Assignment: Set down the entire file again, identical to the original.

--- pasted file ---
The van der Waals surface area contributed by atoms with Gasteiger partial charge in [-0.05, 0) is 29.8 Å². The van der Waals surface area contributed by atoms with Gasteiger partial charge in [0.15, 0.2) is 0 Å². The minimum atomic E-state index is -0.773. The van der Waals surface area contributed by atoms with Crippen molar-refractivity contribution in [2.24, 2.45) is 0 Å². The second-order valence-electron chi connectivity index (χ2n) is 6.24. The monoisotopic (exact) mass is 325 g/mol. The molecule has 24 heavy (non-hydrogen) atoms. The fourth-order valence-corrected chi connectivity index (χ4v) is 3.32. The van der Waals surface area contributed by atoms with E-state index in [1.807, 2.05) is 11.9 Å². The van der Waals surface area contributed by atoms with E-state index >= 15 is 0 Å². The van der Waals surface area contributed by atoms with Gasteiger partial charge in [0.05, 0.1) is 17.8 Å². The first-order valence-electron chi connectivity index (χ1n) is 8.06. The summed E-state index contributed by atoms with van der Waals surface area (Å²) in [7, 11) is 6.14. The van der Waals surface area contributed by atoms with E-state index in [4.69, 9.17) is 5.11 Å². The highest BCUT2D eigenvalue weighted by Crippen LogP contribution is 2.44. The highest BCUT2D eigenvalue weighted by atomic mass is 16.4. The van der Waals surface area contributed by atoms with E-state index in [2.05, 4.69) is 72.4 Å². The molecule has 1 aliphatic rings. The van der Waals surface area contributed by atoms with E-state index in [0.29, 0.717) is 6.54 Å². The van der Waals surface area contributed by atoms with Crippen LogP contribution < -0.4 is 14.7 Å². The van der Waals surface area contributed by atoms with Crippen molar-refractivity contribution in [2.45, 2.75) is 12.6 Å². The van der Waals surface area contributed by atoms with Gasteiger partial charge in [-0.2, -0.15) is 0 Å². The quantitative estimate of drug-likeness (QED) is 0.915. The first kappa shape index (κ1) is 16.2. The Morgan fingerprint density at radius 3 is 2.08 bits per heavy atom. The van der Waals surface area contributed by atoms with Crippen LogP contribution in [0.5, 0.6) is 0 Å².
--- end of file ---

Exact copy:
The van der Waals surface area contributed by atoms with Gasteiger partial charge in [-0.05, 0) is 29.8 Å². The van der Waals surface area contributed by atoms with Gasteiger partial charge in [0.15, 0.2) is 0 Å². The minimum atomic E-state index is -0.773. The van der Waals surface area contributed by atoms with Crippen molar-refractivity contribution in [2.24, 2.45) is 0 Å². The second-order valence-electron chi connectivity index (χ2n) is 6.24. The monoisotopic (exact) mass is 325 g/mol. The molecule has 24 heavy (non-hydrogen) atoms. The fourth-order valence-corrected chi connectivity index (χ4v) is 3.32. The van der Waals surface area contributed by atoms with E-state index in [1.807, 2.05) is 11.9 Å². The van der Waals surface area contributed by atoms with E-state index >= 15 is 0 Å². The van der Waals surface area contributed by atoms with Gasteiger partial charge in [0.05, 0.1) is 17.8 Å². The first-order valence-electron chi connectivity index (χ1n) is 8.06. The summed E-state index contributed by atoms with van der Waals surface area (Å²) in [7, 11) is 6.14. The van der Waals surface area contributed by atoms with E-state index in [4.69, 9.17) is 5.11 Å². The highest BCUT2D eigenvalue weighted by Crippen LogP contribution is 2.44. The highest BCUT2D eigenvalue weighted by atomic mass is 16.4. The van der Waals surface area contributed by atoms with E-state index in [2.05, 4.69) is 72.4 Å². The molecule has 1 aliphatic rings. The van der Waals surface area contributed by atoms with E-state index in [0.29, 0.717) is 6.54 Å². The van der Waals surface area contributed by atoms with Crippen LogP contribution < -0.4 is 14.7 Å². The van der Waals surface area contributed by atoms with Crippen molar-refractivity contribution in [2.45, 2.75) is 12.6 Å². The van der Waals surface area contributed by atoms with Gasteiger partial charge in [-0.2, -0.15) is 0 Å². The quantitative estimate of drug-likeness (QED) is 0.915. The first kappa shape index (κ1) is 16.2. The Morgan fingerprint density at radius 3 is 2.08 bits per heavy atom. The van der Waals surface area contributed by atoms with Crippen LogP contribution in [0.5, 0.6) is 0 Å².